The political Left will yell about the need for gun control, the Right will shout about the Second Amendment, and nothing will change. And we will ignore the most important question of all, one that's plagued our country for more than two decades.

We kept this type of gun legal, and 26 people died at Sandy Hook, 20 of them elementary school-aged children. We didn’t ban it after Sandy Hook, and 12 more people died at a screening of The Dark Knight Rises. We kept the AR-15 legal, and now 50 people have died at a nightclub in Florida, not to mention the estimated 53 injured.

Our thoughts and prayers will be with the victims and their families. We will hold memorials and dissect the case from every angle. We will (wrongly) blame Muslims, blame extremist Muslims, call for immigration caps, more surveillance, and more data collection. The political Left will yell about the need for gun control, the Right will shout about the Second Amendment, and nothing will change. And we will ignore the most important question of all, one that's plagued our country for more than two decades: What will we do to save our children?

I looked up these specifics of this gun online, where I could also have bought one, even thought no one would have asked me, "Do you have small children in the home?" or "Do you have plans to take innocent lives?"

Pulse happened because the semiautomatic AR-15 type assault rifle was legal. The military calls this type of gun, when fully automatic, an M-16, though people usually reserve the term AR-15 strictly for civilian use. They’re popular among cops for their accuracy and modularity: how much you can add accessories to it, like night scopes, grips, laser targets, etc. The magazine ranges from 10 to 30 rounds, and it’s easy to change.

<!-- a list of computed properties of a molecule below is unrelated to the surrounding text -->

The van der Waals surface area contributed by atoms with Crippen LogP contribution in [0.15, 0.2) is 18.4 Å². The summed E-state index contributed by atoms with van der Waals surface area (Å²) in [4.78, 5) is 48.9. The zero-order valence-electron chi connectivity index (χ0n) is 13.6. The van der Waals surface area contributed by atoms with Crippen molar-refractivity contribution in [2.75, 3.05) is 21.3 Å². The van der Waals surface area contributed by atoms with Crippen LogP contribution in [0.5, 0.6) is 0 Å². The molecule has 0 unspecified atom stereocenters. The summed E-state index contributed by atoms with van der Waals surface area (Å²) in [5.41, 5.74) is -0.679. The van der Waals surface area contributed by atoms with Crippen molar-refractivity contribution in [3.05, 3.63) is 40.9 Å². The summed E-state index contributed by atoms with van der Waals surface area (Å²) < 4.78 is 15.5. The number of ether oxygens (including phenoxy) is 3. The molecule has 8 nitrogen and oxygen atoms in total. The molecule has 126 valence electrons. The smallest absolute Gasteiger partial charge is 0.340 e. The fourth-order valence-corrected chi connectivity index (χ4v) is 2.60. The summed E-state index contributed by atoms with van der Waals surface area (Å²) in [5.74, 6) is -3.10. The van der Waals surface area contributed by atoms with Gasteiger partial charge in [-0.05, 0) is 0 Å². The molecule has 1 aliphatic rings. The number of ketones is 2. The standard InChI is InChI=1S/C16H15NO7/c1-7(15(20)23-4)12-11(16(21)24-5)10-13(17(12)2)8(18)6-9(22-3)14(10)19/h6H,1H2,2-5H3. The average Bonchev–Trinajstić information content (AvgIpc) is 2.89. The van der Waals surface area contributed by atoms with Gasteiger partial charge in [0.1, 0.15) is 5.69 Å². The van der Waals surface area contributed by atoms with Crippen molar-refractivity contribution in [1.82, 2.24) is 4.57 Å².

Basically, if you want to mow down a lot of people, this is the gun for you. It has no utility for hunting. I looked up these specifics of this gun online, where I could also have bought one, even thought no one would have asked me, "Do you have small children in the home?" or "Do you have plans to take innocent lives?"

This is a gun made originally for killing people — it's ineffective for hunting. And you can buy it almost anywhere, with only a cursory background check. You can buy it from a private citizen, or at a gun show, sometimes without a background check at all.

We enabled Pulse. The NRA, the politicians in their pocket, and those who cling to their deranged interpretations of the Second Amendment bear responsibility for this. As much as Mateen, the deaths of 50 people lie on their heads.

I'm worried to tell my 6 year old, who's already been showing signs of anxiety — the same anxiety I have, the anxiety that leads me to wonder if a mall car cart is strong enough to stop bullets — that some day someone could hurt him or the people he loves, and all we'll have to offer in response will be more fleeting thoughts and prayers.

As a mother and a Southerner, this has all changed how I raise my children. We have to talk about guns now. My husband and I have to talk to our kids about how guns kill people, and how sometimes bad people get guns and kill lots of people. I'm worried to tell my 6 year old, who's already been showing signs of anxiety — the same anxiety I have, the anxiety that leads me to wonder if a mall car cart is strong enough to stop bullets — that some day someone could hurt him or the people he loves, and all we'll have to offer in response will be more fleeting thoughts and prayers. The people in Pulse were once someone's children. They could have been mine.

My family hunts, but we don't keep guns in the house and never will. We teach our sons that guns aren't necessary, and if they want to hunt, they can damn well use a bow and arrow they've been carefully trained and taught to use. We teach them that no, we don't need guns, not now, not ever. I wish America would do the same.